This is part one of our deep dive on Diagnosing CPU utilization issues in Azure App Service. In this post, you will learn about measuring CPU utilization for all apps hosted in an App Service Plan and identifying apps that are consuming maximum CPU resources.
This post applies to Windows web apps on Azure App Service.
First, we will cover troubleshooting tools for debugging Web Apps running on Azure App Services for Windows. These steps can be applied to apps built using any framework such as ASP.NET, Node, PHP, or Java running on a dedicated hardware tier (Basic or higher).
- Open a browser to the Azure Portal
- Navigate to one of oyur web apps
- On the left navigation bar, click the Diagnose and Solve Problems tab
- Select Availability and Performance section on the portal.
On this page, you can see an overview of your app’s health as well as various topics related to availability and performance. The time duration for the graph’s defaults is the last 24 hours, but you can modify it if needed.
The main topics presented are as follows:
- Failed Requests: Percentage of requests that have failed within the specified time range.
- Performance: Response time at the 90th percentile for the specified time range.
- CPU Usage: Maximum percentage of CPU Usage per instance over the specified time range.
- Memory Usage: Maximum Private bytes of memory usage for the current app.
Analyze high CPU usage
High CPU Analysis helps with troubleshooting issues related to the CPU.
- Click on the High CPU Analysis on the left-hand menu.
- Click the App Service Plan Density. This check will ensure the App Service Plan is not over the safe limit or overstuffed due to many apps in the service plan. In the post, we are only running three apps in the App Service Plan which is within safe limits for the SKU.
- Expand the insight for One Web App Causing High CPU Usage. This will identify the app consuming the maximum CPU resource on the App Service Plan.
Notice the app demohighcpu is consuming the highest CPU. This is different from the app we are currently looking at demotroubleshootingapp. The tool suggests to further debug the app demohighcpu.
Inspect CPU usage by instance
Below you can see the overall CPU usage for all the instances associated with the App Service Plan. In this example the app is running in two instances that are consuming high CPU.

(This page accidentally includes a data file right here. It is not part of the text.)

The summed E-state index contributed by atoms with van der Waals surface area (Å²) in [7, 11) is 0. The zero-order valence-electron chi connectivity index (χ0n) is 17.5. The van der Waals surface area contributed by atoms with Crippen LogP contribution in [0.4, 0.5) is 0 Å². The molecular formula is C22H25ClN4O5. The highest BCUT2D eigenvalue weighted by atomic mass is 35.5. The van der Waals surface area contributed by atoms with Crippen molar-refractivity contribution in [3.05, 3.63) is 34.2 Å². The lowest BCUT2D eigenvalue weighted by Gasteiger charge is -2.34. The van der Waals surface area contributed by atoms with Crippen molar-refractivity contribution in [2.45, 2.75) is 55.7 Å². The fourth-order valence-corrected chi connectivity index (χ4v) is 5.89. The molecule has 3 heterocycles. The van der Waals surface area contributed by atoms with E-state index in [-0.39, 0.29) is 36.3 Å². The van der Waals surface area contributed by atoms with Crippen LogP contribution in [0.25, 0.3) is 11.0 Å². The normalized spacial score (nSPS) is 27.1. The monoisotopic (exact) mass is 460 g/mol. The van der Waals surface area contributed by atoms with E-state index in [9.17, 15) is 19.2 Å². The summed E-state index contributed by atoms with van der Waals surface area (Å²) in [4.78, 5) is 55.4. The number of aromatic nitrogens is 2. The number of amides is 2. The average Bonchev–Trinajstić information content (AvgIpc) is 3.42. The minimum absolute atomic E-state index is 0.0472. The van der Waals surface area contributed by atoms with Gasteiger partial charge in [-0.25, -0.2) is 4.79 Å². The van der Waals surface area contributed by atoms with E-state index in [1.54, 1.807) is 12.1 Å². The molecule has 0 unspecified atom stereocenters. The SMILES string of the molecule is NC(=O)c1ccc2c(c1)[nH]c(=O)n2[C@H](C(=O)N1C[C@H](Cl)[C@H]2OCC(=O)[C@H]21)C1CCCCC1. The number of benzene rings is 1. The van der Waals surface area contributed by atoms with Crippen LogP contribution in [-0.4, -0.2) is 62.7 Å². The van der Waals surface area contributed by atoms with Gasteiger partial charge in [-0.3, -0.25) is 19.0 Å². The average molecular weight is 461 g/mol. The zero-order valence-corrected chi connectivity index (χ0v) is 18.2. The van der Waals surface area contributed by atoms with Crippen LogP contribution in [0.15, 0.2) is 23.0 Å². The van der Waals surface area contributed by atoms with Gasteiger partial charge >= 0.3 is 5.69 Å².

- Click on the drop-down arrow for Overall CPU Usage per Instance.
- Hover over the graph of Overall CPU Usage Per Instance.
- You can see CPU consumption of each instance.
CPU Drill Down
Below the graph you can see a drill down view that displays the App-level CPU consumption for the app running on the same App Service plan. This tool identifies each individual apps running in the instance. By default, the instance with the maximum CPU usage will display first. In this example we can see the CPU maximum usage and average of demohighcpu.
App Level CPU Consumption
Next, you can see a process level breakdown of each app. By default, the app with the maximum CPU is preselected.
- Next to Select the app, click on the app name.
A drop-down view appears. You can switch between apps running on the same app service plan. In the example, you can see a breakdown of the process name and process ID.
After identifying the app causing high CPU, debug the app to identify why the CPU is high. The next article will go over the techniques you can use to debug the app. Some possible mitigations you can apply are:
- Restart the App as that may reduce the high CPU usage temporarily.
- Upgrading to the next tier can give you more resources if the app is consuming high CPU and you are on a lower tier.
- If multiple apps are experiencing high CPU due to an increase in requests, upgrading your App Service Plan to the next tier will allow it to benefit from an increase in scale.
- Isolating some apps to a dedicated app service plan can reduce the impact of other essential apps.
In the example, we saw demohighcpu is consuming the maximum CPU. Next, we will debug the app further to identify the cause of the high CPU in the next post. If you want to watch an in-depth tutorial on this topic, click on the video below!